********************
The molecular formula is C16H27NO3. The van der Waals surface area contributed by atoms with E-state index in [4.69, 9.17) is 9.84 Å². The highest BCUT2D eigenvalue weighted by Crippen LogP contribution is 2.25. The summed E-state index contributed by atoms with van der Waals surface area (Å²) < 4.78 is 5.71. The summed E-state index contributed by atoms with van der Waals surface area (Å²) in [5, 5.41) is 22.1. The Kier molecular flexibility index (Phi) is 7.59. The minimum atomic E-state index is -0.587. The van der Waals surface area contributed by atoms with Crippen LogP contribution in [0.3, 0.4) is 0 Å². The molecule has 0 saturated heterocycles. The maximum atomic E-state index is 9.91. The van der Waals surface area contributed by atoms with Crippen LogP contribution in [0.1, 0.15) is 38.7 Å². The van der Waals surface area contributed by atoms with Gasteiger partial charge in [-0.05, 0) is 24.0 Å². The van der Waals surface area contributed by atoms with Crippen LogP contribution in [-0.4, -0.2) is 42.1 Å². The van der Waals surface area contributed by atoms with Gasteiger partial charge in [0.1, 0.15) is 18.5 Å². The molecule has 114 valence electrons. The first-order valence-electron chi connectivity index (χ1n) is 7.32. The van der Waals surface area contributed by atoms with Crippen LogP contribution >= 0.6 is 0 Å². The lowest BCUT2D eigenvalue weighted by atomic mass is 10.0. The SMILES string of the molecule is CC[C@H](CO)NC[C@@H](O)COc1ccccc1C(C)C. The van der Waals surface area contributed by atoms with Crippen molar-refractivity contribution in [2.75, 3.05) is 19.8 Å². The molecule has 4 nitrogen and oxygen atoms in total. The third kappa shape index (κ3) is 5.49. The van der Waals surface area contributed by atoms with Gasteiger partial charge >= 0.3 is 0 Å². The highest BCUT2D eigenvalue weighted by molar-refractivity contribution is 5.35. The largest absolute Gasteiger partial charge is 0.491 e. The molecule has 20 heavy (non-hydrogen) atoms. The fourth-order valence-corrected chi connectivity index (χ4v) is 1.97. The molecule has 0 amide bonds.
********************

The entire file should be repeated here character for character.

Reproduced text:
The molecular formula is C16H27NO3. The van der Waals surface area contributed by atoms with E-state index in [4.69, 9.17) is 9.84 Å². The highest BCUT2D eigenvalue weighted by Crippen LogP contribution is 2.25. The summed E-state index contributed by atoms with van der Waals surface area (Å²) < 4.78 is 5.71. The summed E-state index contributed by atoms with van der Waals surface area (Å²) in [5, 5.41) is 22.1. The Kier molecular flexibility index (Phi) is 7.59. The minimum atomic E-state index is -0.587. The van der Waals surface area contributed by atoms with Crippen LogP contribution in [0.3, 0.4) is 0 Å². The molecule has 0 saturated heterocycles. The maximum atomic E-state index is 9.91. The van der Waals surface area contributed by atoms with Crippen LogP contribution in [0.1, 0.15) is 38.7 Å². The van der Waals surface area contributed by atoms with Gasteiger partial charge in [-0.05, 0) is 24.0 Å². The van der Waals surface area contributed by atoms with Crippen LogP contribution in [-0.4, -0.2) is 42.1 Å². The van der Waals surface area contributed by atoms with Gasteiger partial charge in [0.1, 0.15) is 18.5 Å². The molecule has 114 valence electrons. The first-order valence-electron chi connectivity index (χ1n) is 7.32. The van der Waals surface area contributed by atoms with Crippen LogP contribution >= 0.6 is 0 Å². The lowest BCUT2D eigenvalue weighted by atomic mass is 10.0. The SMILES string of the molecule is CC[C@H](CO)NC[C@@H](O)COc1ccccc1C(C)C. The van der Waals surface area contributed by atoms with Crippen molar-refractivity contribution in [2.75, 3.05) is 19.8 Å². The molecule has 4 nitrogen and oxygen atoms in total. The third kappa shape index (κ3) is 5.49. The van der Waals surface area contributed by atoms with Gasteiger partial charge >= 0.3 is 0 Å². The highest BCUT2D eigenvalue weighted by molar-refractivity contribution is 5.35. The largest absolute Gasteiger partial charge is 0.491 e. The molecule has 20 heavy (non-hydrogen) atoms. The fourth-order valence-corrected chi connectivity index (χ4v) is 1.97. The molecule has 0 amide bonds.